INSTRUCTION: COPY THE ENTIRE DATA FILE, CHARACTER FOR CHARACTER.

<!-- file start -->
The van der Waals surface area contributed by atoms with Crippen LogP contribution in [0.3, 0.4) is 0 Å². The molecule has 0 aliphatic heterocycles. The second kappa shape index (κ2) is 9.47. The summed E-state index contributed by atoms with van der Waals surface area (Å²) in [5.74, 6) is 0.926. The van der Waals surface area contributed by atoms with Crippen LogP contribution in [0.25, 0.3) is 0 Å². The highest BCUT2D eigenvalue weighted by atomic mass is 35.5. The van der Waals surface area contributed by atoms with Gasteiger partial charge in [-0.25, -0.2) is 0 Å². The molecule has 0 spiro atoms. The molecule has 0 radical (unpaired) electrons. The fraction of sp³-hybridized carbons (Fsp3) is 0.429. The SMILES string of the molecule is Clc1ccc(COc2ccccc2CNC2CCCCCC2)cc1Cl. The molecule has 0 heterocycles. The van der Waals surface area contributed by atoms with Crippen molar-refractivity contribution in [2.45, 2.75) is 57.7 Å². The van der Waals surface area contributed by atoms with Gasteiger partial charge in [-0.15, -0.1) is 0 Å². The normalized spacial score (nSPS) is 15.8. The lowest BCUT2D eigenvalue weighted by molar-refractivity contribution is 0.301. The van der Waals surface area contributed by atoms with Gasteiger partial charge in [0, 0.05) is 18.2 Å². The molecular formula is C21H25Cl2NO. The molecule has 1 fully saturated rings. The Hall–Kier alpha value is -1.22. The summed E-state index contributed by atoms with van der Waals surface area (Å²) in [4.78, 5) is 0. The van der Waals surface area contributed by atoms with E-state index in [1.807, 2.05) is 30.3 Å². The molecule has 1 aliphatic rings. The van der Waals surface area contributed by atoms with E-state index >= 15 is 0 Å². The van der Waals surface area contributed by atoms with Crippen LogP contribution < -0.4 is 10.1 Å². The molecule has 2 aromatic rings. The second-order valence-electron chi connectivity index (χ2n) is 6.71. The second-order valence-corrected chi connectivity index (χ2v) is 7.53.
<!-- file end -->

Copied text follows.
The van der Waals surface area contributed by atoms with Crippen LogP contribution in [0.3, 0.4) is 0 Å². The molecule has 0 aliphatic heterocycles. The second kappa shape index (κ2) is 9.47. The summed E-state index contributed by atoms with van der Waals surface area (Å²) in [5.74, 6) is 0.926. The van der Waals surface area contributed by atoms with Crippen LogP contribution in [0.25, 0.3) is 0 Å². The highest BCUT2D eigenvalue weighted by atomic mass is 35.5. The van der Waals surface area contributed by atoms with Gasteiger partial charge in [-0.25, -0.2) is 0 Å². The molecule has 0 spiro atoms. The molecule has 0 radical (unpaired) electrons. The fraction of sp³-hybridized carbons (Fsp3) is 0.429. The SMILES string of the molecule is Clc1ccc(COc2ccccc2CNC2CCCCCC2)cc1Cl. The molecule has 0 heterocycles. The van der Waals surface area contributed by atoms with Crippen molar-refractivity contribution in [2.45, 2.75) is 57.7 Å². The van der Waals surface area contributed by atoms with Gasteiger partial charge in [-0.15, -0.1) is 0 Å². The normalized spacial score (nSPS) is 15.8. The lowest BCUT2D eigenvalue weighted by molar-refractivity contribution is 0.301. The van der Waals surface area contributed by atoms with Gasteiger partial charge in [0, 0.05) is 18.2 Å². The molecular formula is C21H25Cl2NO. The molecule has 1 fully saturated rings. The Hall–Kier alpha value is -1.22. The summed E-state index contributed by atoms with van der Waals surface area (Å²) in [4.78, 5) is 0. The van der Waals surface area contributed by atoms with E-state index in [1.807, 2.05) is 30.3 Å². The molecule has 1 aliphatic rings. The van der Waals surface area contributed by atoms with E-state index >= 15 is 0 Å². The van der Waals surface area contributed by atoms with Crippen LogP contribution < -0.4 is 10.1 Å². The molecule has 2 aromatic rings. The second-order valence-electron chi connectivity index (χ2n) is 6.71. The second-order valence-corrected chi connectivity index (χ2v) is 7.53.